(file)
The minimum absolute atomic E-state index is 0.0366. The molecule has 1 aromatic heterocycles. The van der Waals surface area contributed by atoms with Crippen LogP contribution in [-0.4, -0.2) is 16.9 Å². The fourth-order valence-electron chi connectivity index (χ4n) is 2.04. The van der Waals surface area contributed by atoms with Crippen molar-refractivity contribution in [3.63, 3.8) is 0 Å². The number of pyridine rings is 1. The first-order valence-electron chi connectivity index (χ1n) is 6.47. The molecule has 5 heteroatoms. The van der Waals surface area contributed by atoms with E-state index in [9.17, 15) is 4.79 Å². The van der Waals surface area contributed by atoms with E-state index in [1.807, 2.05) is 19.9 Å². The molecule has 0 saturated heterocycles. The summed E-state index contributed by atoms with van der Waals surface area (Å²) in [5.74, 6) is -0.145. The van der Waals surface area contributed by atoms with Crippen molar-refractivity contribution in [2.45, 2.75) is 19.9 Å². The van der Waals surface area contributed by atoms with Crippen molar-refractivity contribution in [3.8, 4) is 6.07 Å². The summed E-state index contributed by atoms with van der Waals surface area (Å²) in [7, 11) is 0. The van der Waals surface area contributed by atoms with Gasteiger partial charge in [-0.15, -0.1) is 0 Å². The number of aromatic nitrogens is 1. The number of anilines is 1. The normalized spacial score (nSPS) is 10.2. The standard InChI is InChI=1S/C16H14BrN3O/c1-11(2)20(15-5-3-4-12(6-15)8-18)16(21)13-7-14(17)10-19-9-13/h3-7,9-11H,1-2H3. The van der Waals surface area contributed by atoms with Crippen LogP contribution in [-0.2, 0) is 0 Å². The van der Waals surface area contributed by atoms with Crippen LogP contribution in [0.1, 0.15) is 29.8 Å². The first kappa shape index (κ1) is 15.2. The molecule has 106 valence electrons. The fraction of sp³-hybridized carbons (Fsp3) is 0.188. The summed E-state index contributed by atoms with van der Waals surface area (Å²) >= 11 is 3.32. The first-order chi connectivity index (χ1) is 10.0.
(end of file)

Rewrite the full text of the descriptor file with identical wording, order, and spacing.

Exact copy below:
The minimum absolute atomic E-state index is 0.0366. The molecule has 1 aromatic heterocycles. The van der Waals surface area contributed by atoms with Crippen LogP contribution in [-0.4, -0.2) is 16.9 Å². The fourth-order valence-electron chi connectivity index (χ4n) is 2.04. The van der Waals surface area contributed by atoms with Crippen molar-refractivity contribution in [3.63, 3.8) is 0 Å². The number of pyridine rings is 1. The first-order valence-electron chi connectivity index (χ1n) is 6.47. The molecule has 5 heteroatoms. The van der Waals surface area contributed by atoms with E-state index in [9.17, 15) is 4.79 Å². The van der Waals surface area contributed by atoms with E-state index in [1.807, 2.05) is 19.9 Å². The molecule has 0 saturated heterocycles. The summed E-state index contributed by atoms with van der Waals surface area (Å²) in [5.74, 6) is -0.145. The van der Waals surface area contributed by atoms with Crippen molar-refractivity contribution in [2.45, 2.75) is 19.9 Å². The van der Waals surface area contributed by atoms with Crippen molar-refractivity contribution in [3.8, 4) is 6.07 Å². The summed E-state index contributed by atoms with van der Waals surface area (Å²) in [7, 11) is 0. The van der Waals surface area contributed by atoms with Gasteiger partial charge in [-0.15, -0.1) is 0 Å². The number of aromatic nitrogens is 1. The number of anilines is 1. The normalized spacial score (nSPS) is 10.2. The standard InChI is InChI=1S/C16H14BrN3O/c1-11(2)20(15-5-3-4-12(6-15)8-18)16(21)13-7-14(17)10-19-9-13/h3-7,9-11H,1-2H3. The van der Waals surface area contributed by atoms with Crippen LogP contribution in [-0.2, 0) is 0 Å². The van der Waals surface area contributed by atoms with Crippen LogP contribution in [0.1, 0.15) is 29.8 Å². The first kappa shape index (κ1) is 15.2. The molecule has 106 valence electrons. The fraction of sp³-hybridized carbons (Fsp3) is 0.188. The summed E-state index contributed by atoms with van der Waals surface area (Å²) >= 11 is 3.32. The first-order chi connectivity index (χ1) is 10.0.